Nuclear-powered civilian vessels are federal property but are operated by the joint-stock Murmansk Shipping Company, or MSCo. All vessels are based at Atomflot, located two kilometres to the north of the city of Murmansk on the Kola Peninsula.
The purpose of the nuclear icebreakers, which have being built since 1959, was to contribute to the large-scale development and industrialisation of the northern regions of the Soviet Union, whereby the icebreakers would break through the ice to facilitate the passage of cargo ships. But with the collapse of the Soviet Union, the development of the Russian Arctic had slowed down, state financing of the civilian nuclear fleet shrunk, thus forcing MSCo to arrange tourist cruises onboard nuclear-powered ships to the North Pole.
The situation stabilised in late 1990s with the revival of Norilsk Nickel, one of the biggest exporters of raw materials in Russia, as well as the state granting some funding from the budget.
According to Aleksandr Medvedev, director general of MSCo, the federal budget has allotted $14.3m a year during the last two years. MSCo had to spend around $50m of their funds to keep the icebreakers afloat, however.
In 2003, MSCo was to receive the regular $14.3m and extra $7.6m for icebreakers to prolong the lifetime of their reactor installations. The final say from the government was, however, to cut all the subsidies and increase the tariffs for ships’ work in the Arctic.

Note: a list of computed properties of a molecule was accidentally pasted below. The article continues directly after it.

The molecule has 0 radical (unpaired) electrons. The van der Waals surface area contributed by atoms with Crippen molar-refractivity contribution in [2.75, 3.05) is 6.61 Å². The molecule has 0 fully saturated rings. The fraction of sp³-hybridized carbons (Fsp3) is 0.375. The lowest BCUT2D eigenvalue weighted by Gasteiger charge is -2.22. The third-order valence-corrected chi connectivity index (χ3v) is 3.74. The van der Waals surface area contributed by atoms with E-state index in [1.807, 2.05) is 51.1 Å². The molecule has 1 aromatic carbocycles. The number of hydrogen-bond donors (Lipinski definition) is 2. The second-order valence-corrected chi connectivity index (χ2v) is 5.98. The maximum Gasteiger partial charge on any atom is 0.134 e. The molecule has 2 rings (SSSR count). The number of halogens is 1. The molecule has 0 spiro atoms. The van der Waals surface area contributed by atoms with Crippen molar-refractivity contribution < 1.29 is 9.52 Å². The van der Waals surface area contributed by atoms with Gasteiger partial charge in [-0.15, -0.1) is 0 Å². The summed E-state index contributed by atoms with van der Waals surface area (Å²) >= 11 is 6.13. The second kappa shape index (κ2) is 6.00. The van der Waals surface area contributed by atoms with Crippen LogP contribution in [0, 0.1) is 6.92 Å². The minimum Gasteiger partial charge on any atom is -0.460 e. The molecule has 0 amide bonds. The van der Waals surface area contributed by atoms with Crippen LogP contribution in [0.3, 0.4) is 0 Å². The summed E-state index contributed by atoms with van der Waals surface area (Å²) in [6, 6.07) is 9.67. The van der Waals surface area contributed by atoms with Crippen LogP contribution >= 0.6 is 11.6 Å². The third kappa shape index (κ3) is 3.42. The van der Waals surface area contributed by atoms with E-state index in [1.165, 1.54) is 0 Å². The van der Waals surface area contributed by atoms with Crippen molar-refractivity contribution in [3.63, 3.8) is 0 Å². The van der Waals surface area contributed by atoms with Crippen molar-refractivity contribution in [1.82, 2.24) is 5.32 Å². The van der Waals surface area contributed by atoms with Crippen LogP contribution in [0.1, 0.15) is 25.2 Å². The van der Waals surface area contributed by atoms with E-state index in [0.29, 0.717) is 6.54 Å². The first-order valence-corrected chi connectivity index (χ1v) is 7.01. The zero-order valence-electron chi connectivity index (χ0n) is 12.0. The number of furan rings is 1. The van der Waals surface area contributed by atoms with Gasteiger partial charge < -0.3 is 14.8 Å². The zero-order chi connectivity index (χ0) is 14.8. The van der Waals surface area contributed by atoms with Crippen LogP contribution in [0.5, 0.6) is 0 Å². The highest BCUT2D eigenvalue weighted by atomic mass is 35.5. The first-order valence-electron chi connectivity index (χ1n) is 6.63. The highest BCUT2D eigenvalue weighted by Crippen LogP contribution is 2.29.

But nuclear powered icebreakers are aging.
To date, Russia operates six nuclear-powered icebreakers and one container ship. The newest icebreaker, Yamal, was built in 1992. The first nuclear icebreaker Lenin was taken out of service in 1989, whereas the second-generation icebreaker Sibir was taken out of operation in 1993.
Icebreaker Arktika is undergoing repairs aimed at extending the lifetime of its nuclear installation up to 175,000 hours (prior practice suggested the lifetime of 100,000 hours). In theory the service time can be extended up to 200,000 hours, increasing the operation lifetime of the icebreaker from 25 years to 30-35 years. In February this year repairs were carried out on Vaigach icebreaker during which the nuclear installation’s steam generator was replaced. MSCo believes that the experience gained with Vaigach can be used to put Sibir back in operation, which had similar failure in its steam generator. But all these innovations will only help the icebreakers to operate in the Arctic until 2012-2015.
Commercial companies to fill the gap?
Russia is currently building one nuclear icebreaker at the Baltic shipyard in St Petersburg called the 50 Year Anniversary, meaning 50 years since the end of the WWII. The 50-year anniversary was back in 1995, but the icebreaker is still only 80% complete. The ship was laid down in 1989 and launched in 1993.
Last year, Russia’s Cabinet decided to divert the money, regularly spent on support to nuclear icebreakers fleet, to complete the 50 Year Anniversary. The governmental decree stipulates earmarking around $83m until the year 2005 — the year of ship’s commissioning. Norilsk Nickel Combine is also planning to allot $15m each year to commission the icebreaker in 2005.
To finance the operation of the nuclear icebreakers, MSCo has raised the cost of icebreaker services in the Arctic by a minimum of 50%. But even though Norilsk Nickel, the major customer of MSCo, has agreed to the new rates, MSCo fears that cargo shipping volumes will drop this year.